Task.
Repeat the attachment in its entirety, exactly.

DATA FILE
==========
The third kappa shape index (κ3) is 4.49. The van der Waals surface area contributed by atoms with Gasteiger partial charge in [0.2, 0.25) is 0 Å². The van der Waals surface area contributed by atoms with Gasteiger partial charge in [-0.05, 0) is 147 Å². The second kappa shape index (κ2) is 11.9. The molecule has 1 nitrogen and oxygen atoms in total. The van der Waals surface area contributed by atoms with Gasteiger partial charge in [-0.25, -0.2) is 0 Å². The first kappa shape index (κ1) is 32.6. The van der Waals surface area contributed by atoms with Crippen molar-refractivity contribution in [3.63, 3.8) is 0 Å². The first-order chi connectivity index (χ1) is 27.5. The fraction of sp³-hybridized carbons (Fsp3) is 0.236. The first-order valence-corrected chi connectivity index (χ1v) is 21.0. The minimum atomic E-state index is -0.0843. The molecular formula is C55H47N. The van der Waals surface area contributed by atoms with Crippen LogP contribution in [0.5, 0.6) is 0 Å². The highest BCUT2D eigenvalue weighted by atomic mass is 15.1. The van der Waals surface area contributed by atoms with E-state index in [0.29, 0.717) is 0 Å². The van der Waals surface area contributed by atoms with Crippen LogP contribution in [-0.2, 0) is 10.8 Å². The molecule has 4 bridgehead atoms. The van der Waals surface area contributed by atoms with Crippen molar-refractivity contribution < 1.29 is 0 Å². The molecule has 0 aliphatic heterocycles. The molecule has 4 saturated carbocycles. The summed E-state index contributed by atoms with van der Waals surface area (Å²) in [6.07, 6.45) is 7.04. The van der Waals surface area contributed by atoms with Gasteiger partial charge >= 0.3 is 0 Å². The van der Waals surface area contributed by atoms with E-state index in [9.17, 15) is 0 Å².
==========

The third kappa shape index (κ3) is 4.49. The van der Waals surface area contributed by atoms with Gasteiger partial charge in [0.2, 0.25) is 0 Å². The van der Waals surface area contributed by atoms with Gasteiger partial charge in [-0.05, 0) is 147 Å². The second kappa shape index (κ2) is 11.9. The molecule has 1 nitrogen and oxygen atoms in total. The van der Waals surface area contributed by atoms with Gasteiger partial charge in [-0.25, -0.2) is 0 Å². The first kappa shape index (κ1) is 32.6. The van der Waals surface area contributed by atoms with Crippen molar-refractivity contribution in [3.63, 3.8) is 0 Å². The first-order chi connectivity index (χ1) is 27.5. The fraction of sp³-hybridized carbons (Fsp3) is 0.236. The first-order valence-corrected chi connectivity index (χ1v) is 21.0. The minimum atomic E-state index is -0.0843. The molecular formula is C55H47N. The van der Waals surface area contributed by atoms with Crippen LogP contribution in [0.5, 0.6) is 0 Å². The highest BCUT2D eigenvalue weighted by atomic mass is 15.1. The van der Waals surface area contributed by atoms with E-state index in [0.29, 0.717) is 0 Å². The van der Waals surface area contributed by atoms with Crippen LogP contribution in [-0.2, 0) is 10.8 Å². The molecule has 4 bridgehead atoms. The van der Waals surface area contributed by atoms with Crippen molar-refractivity contribution < 1.29 is 0 Å². The molecule has 0 aliphatic heterocycles. The molecule has 4 saturated carbocycles. The summed E-state index contributed by atoms with van der Waals surface area (Å²) in [6.07, 6.45) is 7.04. The van der Waals surface area contributed by atoms with Gasteiger partial charge >= 0.3 is 0 Å². The van der Waals surface area contributed by atoms with E-state index in [9.17, 15) is 0 Å².